“La Belle Noiseuse” Finds Jacques Rivette Marrying the Ordinary and the Cosmic


It’s the Jacques Rivette movie for people who can’t stand Jacques Rivette movies — and yet no one else could’ve made it. La Belle Noiseuse (1991), now restored and rereleased in all its four-solid-hour glory, was the late, great French New Waver’s biggest international hit, an immersive act of captivity that traps us in a room with the unreasonable struggle of art-making, starring a faded artist whose productivity has witnessed severe decline and a posing-in-the-nude Emmanuelle Béart as his person of study. Perhaps Rivette was being cunning in front-loading his epic (which it is, though perfectly typical on a Rivettian scale) with so much explicitly erotic context. But in its own way this sensual, granular experience is just as pure and obsessive as Rivette’s less hospitable masterpieces, and almost as mysterious.

We’re in the south of France, in the 18th-century Chateau d’Assas, where Nicholas (David Burztein), a young painter, and his girlfriend, Marianne (Béart), are visiting aging, semi-retired painter Frenhofer (Michel Piccoli), who hasn’t produced anything significant in years. Nothing is said, but it’s obvious he’s blocked. There’s some chitchat, some sparring, some gameplaying; then Nicholas offhandedly offers up Marianne as a model for the old man. Frenhofer accepts, seeing the opportunity as a chance to resuscitate, or reinvent, an abandoned piece he had originally begun featuring his wife (Jane Birkin).

So it begins, with Marianne — a dizzyingly beautiful woman not interested in being tied down, much less being merchandise-traded between men — embarking on the project in a spirit of irritation. Frenhofer, for his part, couldn’t care less about his subject’s ire — from the outset, he wears a preoccupied five-yard stare nothing can distract. (Piccoli’s weathered, masterfully understated performance nails what it looks and feels like to be in the thrall of a creative zeal, and anyone who knows the vibe will feel their blood race.)

As Marianne haughtily complies with the old-timer’s demands, the maker himself barely seems aware that he’s not alone in a room with just him and his process. The drawings and painting — executed by semi-abstract-nude artist Bernard Dufour, upon whom Frenhofer is roughly based — are an endless series of starts and stops, inspired launches, and petered-out surrenders. Pacing in his cavernous castle-cellar studio, the artist bends the exposed Marianne into complex pretzels (in effect desexualizing her), as he does the hard inner work of finding something that’s both brand-new and truthful about whatever it is he sees in the young woman’s form.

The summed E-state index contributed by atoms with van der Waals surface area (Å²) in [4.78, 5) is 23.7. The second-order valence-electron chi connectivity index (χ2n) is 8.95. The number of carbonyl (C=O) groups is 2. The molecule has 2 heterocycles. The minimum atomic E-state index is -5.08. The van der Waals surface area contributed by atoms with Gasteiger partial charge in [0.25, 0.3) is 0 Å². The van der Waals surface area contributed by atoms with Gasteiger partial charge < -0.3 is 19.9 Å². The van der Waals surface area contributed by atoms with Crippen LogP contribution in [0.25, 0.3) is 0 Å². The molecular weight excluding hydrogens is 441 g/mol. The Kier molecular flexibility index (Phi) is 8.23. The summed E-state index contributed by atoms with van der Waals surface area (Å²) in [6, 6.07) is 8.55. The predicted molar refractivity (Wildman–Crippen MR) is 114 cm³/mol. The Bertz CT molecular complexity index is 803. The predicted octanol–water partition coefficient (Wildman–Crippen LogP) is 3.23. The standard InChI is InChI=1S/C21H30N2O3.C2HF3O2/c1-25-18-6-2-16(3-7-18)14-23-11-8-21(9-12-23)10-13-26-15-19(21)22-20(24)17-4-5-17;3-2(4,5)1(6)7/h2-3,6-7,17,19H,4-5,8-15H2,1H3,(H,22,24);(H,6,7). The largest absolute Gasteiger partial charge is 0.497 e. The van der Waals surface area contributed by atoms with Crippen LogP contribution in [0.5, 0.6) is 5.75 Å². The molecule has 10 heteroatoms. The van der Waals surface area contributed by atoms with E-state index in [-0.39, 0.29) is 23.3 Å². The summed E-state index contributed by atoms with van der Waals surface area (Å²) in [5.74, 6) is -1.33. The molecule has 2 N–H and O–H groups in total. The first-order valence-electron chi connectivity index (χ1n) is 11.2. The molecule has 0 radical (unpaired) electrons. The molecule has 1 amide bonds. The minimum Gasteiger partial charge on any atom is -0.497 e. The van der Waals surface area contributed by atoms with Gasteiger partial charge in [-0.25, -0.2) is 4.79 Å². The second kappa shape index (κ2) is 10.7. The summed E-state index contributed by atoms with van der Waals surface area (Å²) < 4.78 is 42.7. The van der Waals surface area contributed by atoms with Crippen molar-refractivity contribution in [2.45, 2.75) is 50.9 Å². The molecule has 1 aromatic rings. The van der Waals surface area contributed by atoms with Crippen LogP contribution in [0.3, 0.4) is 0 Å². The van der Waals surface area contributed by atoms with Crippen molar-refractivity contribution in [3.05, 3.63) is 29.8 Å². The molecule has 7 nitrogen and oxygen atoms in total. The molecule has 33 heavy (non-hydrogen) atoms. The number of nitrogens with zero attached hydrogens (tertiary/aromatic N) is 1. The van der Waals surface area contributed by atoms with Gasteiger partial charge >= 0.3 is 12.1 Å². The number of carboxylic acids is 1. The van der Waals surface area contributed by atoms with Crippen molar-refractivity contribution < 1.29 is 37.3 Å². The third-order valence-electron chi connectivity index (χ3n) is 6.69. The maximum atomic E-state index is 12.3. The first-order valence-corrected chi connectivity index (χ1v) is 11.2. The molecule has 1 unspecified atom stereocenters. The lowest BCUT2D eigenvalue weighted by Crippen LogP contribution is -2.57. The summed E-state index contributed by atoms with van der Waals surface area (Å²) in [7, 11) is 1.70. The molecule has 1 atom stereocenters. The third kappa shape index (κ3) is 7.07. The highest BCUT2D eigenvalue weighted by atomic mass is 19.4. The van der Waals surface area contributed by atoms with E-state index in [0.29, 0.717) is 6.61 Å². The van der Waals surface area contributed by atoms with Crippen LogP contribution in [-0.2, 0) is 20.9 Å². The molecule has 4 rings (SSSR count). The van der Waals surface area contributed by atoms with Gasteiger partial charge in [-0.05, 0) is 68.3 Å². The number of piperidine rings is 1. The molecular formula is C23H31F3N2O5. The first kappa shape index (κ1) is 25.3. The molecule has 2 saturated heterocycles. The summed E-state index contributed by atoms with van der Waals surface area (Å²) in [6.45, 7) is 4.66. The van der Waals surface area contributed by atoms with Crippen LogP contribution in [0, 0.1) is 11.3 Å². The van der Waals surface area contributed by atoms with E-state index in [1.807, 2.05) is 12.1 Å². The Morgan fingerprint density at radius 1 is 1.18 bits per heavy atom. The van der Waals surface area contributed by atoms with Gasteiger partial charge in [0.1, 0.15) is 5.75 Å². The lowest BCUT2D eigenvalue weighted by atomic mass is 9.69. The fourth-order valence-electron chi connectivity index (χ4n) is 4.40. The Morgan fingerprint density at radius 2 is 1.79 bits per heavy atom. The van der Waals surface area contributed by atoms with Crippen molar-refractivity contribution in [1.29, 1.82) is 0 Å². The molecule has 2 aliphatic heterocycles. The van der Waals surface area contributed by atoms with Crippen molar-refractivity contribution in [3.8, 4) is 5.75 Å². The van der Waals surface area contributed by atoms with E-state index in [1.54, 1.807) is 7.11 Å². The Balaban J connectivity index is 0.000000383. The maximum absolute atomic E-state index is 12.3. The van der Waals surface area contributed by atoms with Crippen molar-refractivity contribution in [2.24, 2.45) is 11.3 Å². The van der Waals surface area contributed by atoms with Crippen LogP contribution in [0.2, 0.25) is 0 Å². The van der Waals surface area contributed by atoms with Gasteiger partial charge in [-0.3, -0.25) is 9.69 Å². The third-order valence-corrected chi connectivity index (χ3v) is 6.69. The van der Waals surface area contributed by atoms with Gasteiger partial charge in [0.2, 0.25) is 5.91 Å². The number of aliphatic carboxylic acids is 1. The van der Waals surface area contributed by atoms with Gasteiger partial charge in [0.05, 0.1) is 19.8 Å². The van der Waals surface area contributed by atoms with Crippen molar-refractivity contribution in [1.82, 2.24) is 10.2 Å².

That is, if he actually sees her at all. Eventually, over days, Marianne discards her objectified role and takes over, and you’d think a kind of traditional gender battle-of-wills would arise. (“You’re not free, and neither am I,” he tells her as she’s in mid-contortion.) But it doesn’t, because the real stakes are never out of view — there’s an electric urgency to their project, based entirely on an ideal, on the belief in the importance of the finished painting, whatever it may end up being. In fact, as hours pass, it becomes clear that the completed work is actually secondary to the process itself — like Rivette, Frenhofer hunts for the flow in the act. Making, not having made, is the state of grace.

On the surface, this is a left turn from Rivette’s other films, which often occupy a dream-time parallel reality chockablock with free-associative consciousnesses, unreadable connections, causes without effects, irrational but contagious suspicions, metaphoric ghosts, characters matter-of-factly existing outside the stream of “real” life, social orchestrations centered on illusions, and anxieties about unseen phenomenon. Which is all to say, Rivette’s movies are movies at their moviest — to understand him as an artist is to grasp his notion of movies as an alternate universe that mirrors our own, but which at the same time disconnects experience from our complacent knowledge of life. Usually his films are creepy seductions, in which we are lured, by the very cinematic apparatus we trust to tell us clear and enthralling stories, into ideas of authentic otherness, of experiences cleaved from our neurotic beliefs in autonomy and omniscience.

La Belle Noiseuse is Rivette touching down on a recognizable Earth, coming as close as he ever did to crafting a realistic dramatic story. Still, launching off from narrative bits of Balzac and Henry James, the movie’s concerns are nearly cosmic, even as they are manifested only in ink, paint, and flesh. Béart’s tribulation, over the long haul, is never less than convincing; even when we see nothing but Dufour’s hand and pad, we know she’s there posing off-screen, naked and bent and defiant. Rivette, who almost always focused on independent female figures, made Marianne’s ordeal Béart’s, and you get a sharp sense that she, and everyone concerned, saw the artist’s labor as her own.

Rivette’s film is challenged only by Victor Erice’s The Quince Tree Sun as the greatest film ever made about the work of making, even if, in the end, we are not rewarded with the dazzlement of art. The form of the movie has made us laborers, too, not just spectators.

La Belle Noiseuse
Directed by Jacques Rivette
Cohen Film Collection
Opens November 24, Quad Cinema